Perusing the CV of new Ulster head coach Jono Gibbes, it's clear that the former All Black brings one thing that had been distinctly lacking in Belfast prior to his arrival.
With the province's silverware drought now having exceeded 11 years, only three men remain from the squad that claimed the 2006 Celtic League.
But after a trophy-laden six year spell as Leinster's forwards coach, followed by three seasons with Clermont that concluded with a Top14 title back in June, Gibbes has arrived boasting a wealth of experience in lifting trophies.
With his French former employers having had a similar reputation to Ulster for falling flat on the big stage - the perennial bridesmaids of the Top14 had finished runners-up domestically or in Europe 14 times compared with just one title before last season's silverware - the 40-year-old believes that not thinking too far ahead will be the key to breaking another lengthy trophy hoodoo at the Kingspan Stadium.
"I think sometimes the margins between (winning and losing the biggest of games) are very, very fine," he said at his first Ulster media call ahead of Saturday's trip to Treviso.
"That's why you don't worry about where you want to end up; you just make sure each day and each week counts.
"If you stack enough good weeks on top of each other, you are going to have a good month, and if you stack up enough good months on top of each other, you are going to be a lot closer to where you want to go."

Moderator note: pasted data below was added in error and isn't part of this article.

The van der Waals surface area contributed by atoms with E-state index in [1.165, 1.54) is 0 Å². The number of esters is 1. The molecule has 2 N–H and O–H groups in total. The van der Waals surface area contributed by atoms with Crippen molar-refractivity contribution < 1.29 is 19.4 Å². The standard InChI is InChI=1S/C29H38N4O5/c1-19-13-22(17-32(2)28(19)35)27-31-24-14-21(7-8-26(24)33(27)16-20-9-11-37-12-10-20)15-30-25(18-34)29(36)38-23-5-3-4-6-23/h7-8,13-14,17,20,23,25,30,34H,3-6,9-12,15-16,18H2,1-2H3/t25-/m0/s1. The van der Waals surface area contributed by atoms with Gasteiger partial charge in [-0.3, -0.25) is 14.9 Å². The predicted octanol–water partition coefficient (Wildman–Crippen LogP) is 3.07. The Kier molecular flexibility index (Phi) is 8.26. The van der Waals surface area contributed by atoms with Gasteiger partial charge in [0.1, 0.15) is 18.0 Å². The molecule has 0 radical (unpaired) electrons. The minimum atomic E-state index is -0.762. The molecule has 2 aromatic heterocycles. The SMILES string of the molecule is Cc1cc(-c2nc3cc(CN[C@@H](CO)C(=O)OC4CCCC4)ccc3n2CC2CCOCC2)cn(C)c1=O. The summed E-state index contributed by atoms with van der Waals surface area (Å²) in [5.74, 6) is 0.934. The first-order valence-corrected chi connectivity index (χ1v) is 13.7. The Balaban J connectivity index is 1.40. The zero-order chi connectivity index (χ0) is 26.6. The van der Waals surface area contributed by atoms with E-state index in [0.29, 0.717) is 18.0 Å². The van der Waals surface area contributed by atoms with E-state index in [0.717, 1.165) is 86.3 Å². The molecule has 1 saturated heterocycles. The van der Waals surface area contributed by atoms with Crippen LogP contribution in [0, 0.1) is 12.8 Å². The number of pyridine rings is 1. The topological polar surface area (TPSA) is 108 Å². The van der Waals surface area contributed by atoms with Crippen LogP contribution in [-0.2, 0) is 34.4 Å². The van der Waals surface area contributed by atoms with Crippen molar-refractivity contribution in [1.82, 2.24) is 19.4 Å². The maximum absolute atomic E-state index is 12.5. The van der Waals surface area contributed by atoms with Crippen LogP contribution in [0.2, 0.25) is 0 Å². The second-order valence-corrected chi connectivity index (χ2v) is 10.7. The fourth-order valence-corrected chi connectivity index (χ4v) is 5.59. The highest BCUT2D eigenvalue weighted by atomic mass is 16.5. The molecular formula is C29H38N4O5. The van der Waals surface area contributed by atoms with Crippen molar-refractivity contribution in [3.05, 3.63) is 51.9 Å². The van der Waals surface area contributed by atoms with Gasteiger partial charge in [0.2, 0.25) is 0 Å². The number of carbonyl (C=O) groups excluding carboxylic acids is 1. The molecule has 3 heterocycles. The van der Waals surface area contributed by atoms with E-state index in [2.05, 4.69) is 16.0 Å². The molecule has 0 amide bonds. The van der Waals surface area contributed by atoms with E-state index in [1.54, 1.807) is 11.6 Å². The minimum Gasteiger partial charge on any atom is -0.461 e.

As well as a sizeable medal collection, the playing group spoke all summer of the exacting standards the Kiwi brought to training before his first game with the province in last week's season-opening win over Cheetahs.
A hard-nosed forward in his day, in many ways Gibbes seemed the perfect fit for an Ulster side that has been accused of lacking grit in recent seasons.
Having been approached by a familiar face in Les Kiss to join his staff, the feeling of right place, right time was mutual.
"Me and Les, there is a little bit of history going back to when I was with Leinster and he was in the national set-up," he said.
"He's a coach that I've always had a great amount of respect for and his influence that he has had on Irish rugby. I'd be an admirer of what he did there and certainly the Leinster internationals spoke very highly of his coaching style and processes.
"He didn't really need to sell (Ulster), we just talked about where I wanted to go and where he wanted to take the team.
"I think for me it aligned due to the timing more than a sales pitch. It sat well with me and my ambitions."
He does, however, refute the notion that he has inherited a squad that needed him to provide an injection of steel.
"For me, when I was with Leinster, we always knew there were some things you had to get right when you played Ulster," he said.
"I think the passion that runs through that jersey, there is always an expectation that you front up.
"That was one of the things we always made sure with the Leinster v Ulster games, that we were really mentally and physically ready for the game.
"I think what reinforced that for me was you all saw what happened when they played Clermont here (in last season's Champions Cup) and there were some pretty sore boys after that game.
"The Top14 has got some brutal collisions in it, and a brutal style of rugby, but the Clermont guys got hit just as hard in that game.
"It is just about putting more of it together more often and not just Rory Best or Iain Henderson or Jared Payne or individuals, but everyone that pulls on that jersey."
The early signs augur well, even if bigger challenges than Saturday's trip await before he can recreate his past glories in success-starved Kingspan Stadium.